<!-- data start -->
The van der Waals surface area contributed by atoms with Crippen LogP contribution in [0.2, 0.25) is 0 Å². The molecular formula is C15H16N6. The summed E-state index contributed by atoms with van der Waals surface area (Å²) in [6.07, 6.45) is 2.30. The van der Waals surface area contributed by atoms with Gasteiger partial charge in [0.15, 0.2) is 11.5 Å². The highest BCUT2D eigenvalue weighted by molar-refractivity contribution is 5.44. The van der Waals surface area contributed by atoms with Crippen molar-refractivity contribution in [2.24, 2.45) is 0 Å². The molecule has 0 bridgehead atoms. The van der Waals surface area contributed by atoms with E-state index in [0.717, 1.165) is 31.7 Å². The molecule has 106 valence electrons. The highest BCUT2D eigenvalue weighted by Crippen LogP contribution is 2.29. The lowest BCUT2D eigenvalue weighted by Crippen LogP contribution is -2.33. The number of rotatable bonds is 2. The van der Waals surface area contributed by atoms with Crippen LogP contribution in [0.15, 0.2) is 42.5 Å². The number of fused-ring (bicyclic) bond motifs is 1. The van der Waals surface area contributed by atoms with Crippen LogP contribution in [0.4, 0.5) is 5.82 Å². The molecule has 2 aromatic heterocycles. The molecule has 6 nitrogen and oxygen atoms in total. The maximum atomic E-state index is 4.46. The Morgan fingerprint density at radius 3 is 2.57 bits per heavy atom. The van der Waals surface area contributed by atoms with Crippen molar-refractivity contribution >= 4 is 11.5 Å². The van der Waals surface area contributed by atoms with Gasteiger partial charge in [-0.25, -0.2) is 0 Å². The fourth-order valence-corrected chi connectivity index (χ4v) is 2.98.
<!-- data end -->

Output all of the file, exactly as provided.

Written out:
The van der Waals surface area contributed by atoms with Crippen LogP contribution in [0.2, 0.25) is 0 Å². The molecular formula is C15H16N6. The summed E-state index contributed by atoms with van der Waals surface area (Å²) in [6.07, 6.45) is 2.30. The van der Waals surface area contributed by atoms with Gasteiger partial charge in [0.15, 0.2) is 11.5 Å². The highest BCUT2D eigenvalue weighted by molar-refractivity contribution is 5.44. The van der Waals surface area contributed by atoms with Crippen molar-refractivity contribution in [2.24, 2.45) is 0 Å². The molecule has 0 bridgehead atoms. The van der Waals surface area contributed by atoms with E-state index in [0.717, 1.165) is 31.7 Å². The molecule has 106 valence electrons. The highest BCUT2D eigenvalue weighted by Crippen LogP contribution is 2.29. The lowest BCUT2D eigenvalue weighted by Crippen LogP contribution is -2.33. The number of rotatable bonds is 2. The van der Waals surface area contributed by atoms with Crippen LogP contribution in [0.15, 0.2) is 42.5 Å². The number of fused-ring (bicyclic) bond motifs is 1. The van der Waals surface area contributed by atoms with Crippen LogP contribution in [0.4, 0.5) is 5.82 Å². The molecule has 2 aromatic heterocycles. The molecule has 6 nitrogen and oxygen atoms in total. The maximum atomic E-state index is 4.46. The Morgan fingerprint density at radius 3 is 2.57 bits per heavy atom. The van der Waals surface area contributed by atoms with Crippen molar-refractivity contribution >= 4 is 11.5 Å². The van der Waals surface area contributed by atoms with Gasteiger partial charge in [-0.25, -0.2) is 0 Å². The fourth-order valence-corrected chi connectivity index (χ4v) is 2.98.